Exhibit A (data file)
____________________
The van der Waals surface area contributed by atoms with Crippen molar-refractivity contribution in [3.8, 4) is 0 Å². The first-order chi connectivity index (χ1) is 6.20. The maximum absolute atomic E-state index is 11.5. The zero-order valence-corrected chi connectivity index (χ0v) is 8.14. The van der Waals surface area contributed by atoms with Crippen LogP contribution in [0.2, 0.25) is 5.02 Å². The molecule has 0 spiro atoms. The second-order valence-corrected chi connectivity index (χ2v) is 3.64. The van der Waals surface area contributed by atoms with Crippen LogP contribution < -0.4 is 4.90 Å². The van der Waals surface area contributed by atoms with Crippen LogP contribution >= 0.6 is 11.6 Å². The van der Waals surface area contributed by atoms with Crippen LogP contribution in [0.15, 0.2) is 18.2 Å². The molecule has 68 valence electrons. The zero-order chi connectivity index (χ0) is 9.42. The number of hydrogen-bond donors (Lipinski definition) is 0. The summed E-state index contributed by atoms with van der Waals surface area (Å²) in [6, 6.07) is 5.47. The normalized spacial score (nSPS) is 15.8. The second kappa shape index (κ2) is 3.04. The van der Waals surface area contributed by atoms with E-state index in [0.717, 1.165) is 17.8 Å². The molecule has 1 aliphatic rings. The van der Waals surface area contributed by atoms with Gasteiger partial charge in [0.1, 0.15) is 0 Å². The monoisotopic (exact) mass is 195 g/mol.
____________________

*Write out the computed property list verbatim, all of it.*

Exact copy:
The van der Waals surface area contributed by atoms with Crippen molar-refractivity contribution in [3.8, 4) is 0 Å². The first-order chi connectivity index (χ1) is 6.20. The maximum absolute atomic E-state index is 11.5. The zero-order valence-corrected chi connectivity index (χ0v) is 8.14. The van der Waals surface area contributed by atoms with Crippen LogP contribution in [0.2, 0.25) is 5.02 Å². The molecule has 0 spiro atoms. The second-order valence-corrected chi connectivity index (χ2v) is 3.64. The van der Waals surface area contributed by atoms with Crippen LogP contribution < -0.4 is 4.90 Å². The van der Waals surface area contributed by atoms with Crippen LogP contribution >= 0.6 is 11.6 Å². The van der Waals surface area contributed by atoms with Crippen LogP contribution in [0.15, 0.2) is 18.2 Å². The molecule has 68 valence electrons. The zero-order chi connectivity index (χ0) is 9.42. The number of hydrogen-bond donors (Lipinski definition) is 0. The summed E-state index contributed by atoms with van der Waals surface area (Å²) in [6, 6.07) is 5.47. The normalized spacial score (nSPS) is 15.8. The second kappa shape index (κ2) is 3.04. The van der Waals surface area contributed by atoms with E-state index in [0.717, 1.165) is 17.8 Å². The molecule has 1 aliphatic rings. The van der Waals surface area contributed by atoms with Gasteiger partial charge in [0.1, 0.15) is 0 Å². The monoisotopic (exact) mass is 195 g/mol.